1. It might allow misuse of public funds and time.
Democratic governments can lead to wasted time and resources, considering that it takes a huge amount of time on formulating laws and requires a lot of money to be spent during elections. It is also highly possible that the country will be ruled by incompetent and irresponsible leaders who will just spend public funds for their own tours and recreation.
2. It instigates corruption.
Those who are elected to power might resort to unethical means for personal interests and engage in corrupt practices. During their tenure in office, they might take advantage of authority for personal gains, putting the interests of the masses at the backseat.
3. It risks the wrong choice of public servants.
Truth be told, not all individuals under a democratic government are aware of the political and social circumstances in their country. In a voting system, majority wins, and there is no distinction between the votes cast by the literate and the illiterate. People may favor a candidate based on other factors other than pure and required capability. Taking these things into consideration, the elected official may not always be the perfect person for the seat, leading to erroneous decisions.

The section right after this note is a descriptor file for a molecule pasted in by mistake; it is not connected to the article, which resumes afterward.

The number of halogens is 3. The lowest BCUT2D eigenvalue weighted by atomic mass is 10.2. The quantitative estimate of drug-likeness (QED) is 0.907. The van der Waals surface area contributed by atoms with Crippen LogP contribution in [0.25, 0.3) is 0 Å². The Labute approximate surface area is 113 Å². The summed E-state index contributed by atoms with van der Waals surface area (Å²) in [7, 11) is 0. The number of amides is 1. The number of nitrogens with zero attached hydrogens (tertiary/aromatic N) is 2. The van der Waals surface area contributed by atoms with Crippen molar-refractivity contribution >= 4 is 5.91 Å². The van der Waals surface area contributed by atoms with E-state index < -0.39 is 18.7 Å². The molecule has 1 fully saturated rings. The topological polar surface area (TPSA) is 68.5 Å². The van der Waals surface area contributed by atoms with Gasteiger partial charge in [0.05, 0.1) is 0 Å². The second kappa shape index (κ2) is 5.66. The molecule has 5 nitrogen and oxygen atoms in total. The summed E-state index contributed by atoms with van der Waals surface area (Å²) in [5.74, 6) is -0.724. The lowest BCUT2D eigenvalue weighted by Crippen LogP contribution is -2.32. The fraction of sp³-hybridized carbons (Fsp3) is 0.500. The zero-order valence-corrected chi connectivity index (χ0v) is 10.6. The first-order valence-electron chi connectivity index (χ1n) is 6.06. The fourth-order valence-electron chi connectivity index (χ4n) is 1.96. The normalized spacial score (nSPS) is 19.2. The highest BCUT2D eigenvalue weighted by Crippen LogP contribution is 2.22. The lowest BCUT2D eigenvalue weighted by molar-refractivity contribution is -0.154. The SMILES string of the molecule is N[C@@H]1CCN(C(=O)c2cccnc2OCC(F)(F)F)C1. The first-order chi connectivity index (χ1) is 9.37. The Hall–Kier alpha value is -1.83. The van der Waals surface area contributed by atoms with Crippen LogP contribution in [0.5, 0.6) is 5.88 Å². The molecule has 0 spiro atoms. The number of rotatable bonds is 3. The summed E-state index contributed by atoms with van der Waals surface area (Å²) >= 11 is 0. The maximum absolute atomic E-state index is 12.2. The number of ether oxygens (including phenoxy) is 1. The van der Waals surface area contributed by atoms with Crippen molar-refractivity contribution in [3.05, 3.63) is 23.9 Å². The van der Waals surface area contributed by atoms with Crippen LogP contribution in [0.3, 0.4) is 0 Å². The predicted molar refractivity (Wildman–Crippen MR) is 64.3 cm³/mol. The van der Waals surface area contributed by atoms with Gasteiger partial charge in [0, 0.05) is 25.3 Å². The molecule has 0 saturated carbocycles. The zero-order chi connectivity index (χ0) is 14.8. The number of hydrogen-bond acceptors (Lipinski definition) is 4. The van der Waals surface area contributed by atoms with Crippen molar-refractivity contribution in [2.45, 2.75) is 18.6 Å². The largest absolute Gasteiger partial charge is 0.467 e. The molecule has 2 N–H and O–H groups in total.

4. It allows not exercising the right to vote.
Sadly, in some democratic countries, people fail to exercise their right to vote. Perhaps, they are reluctant to do it or are just less aware about the impact of their votes. Or, perhaps they do not see it as a privilege and take the process less seriously.
5. It may put more emphasis on quantity, rather than quality.
Another disadvantage of democracy is in terms of providing services—it tends to put more emphasis on quantity, rather than quality. Also, considering that the system might be governed by irresponsible and incompetent leaders, equality might be in question for only the rich and famous might be prioritized more than the poor.
6. It can take long to make decisions.
Because it takes long to make decisions, it will also take long to implement them. Unlike in a monarchy where one person is making decisions that are implemented quickly, democracy requires majority voting in implementation, thus it is relatively less prompt in taking actions.
7. It may involve immoral practices during elections.
To lure the masses, election campaigns might involve immoral practices, where candidates would use muscle power to draw the majority of votes, even trying to tarnish their opponents’ reputation. Money and power may be abused to influence the people to disregard opposing parties.
It is important to take note that political systems have their own downsides, and people have different views about them. But by weighing their advantages and disadvantages, which in this case is democracy, you can come up with a well-informed understanding if it is best for the people or not.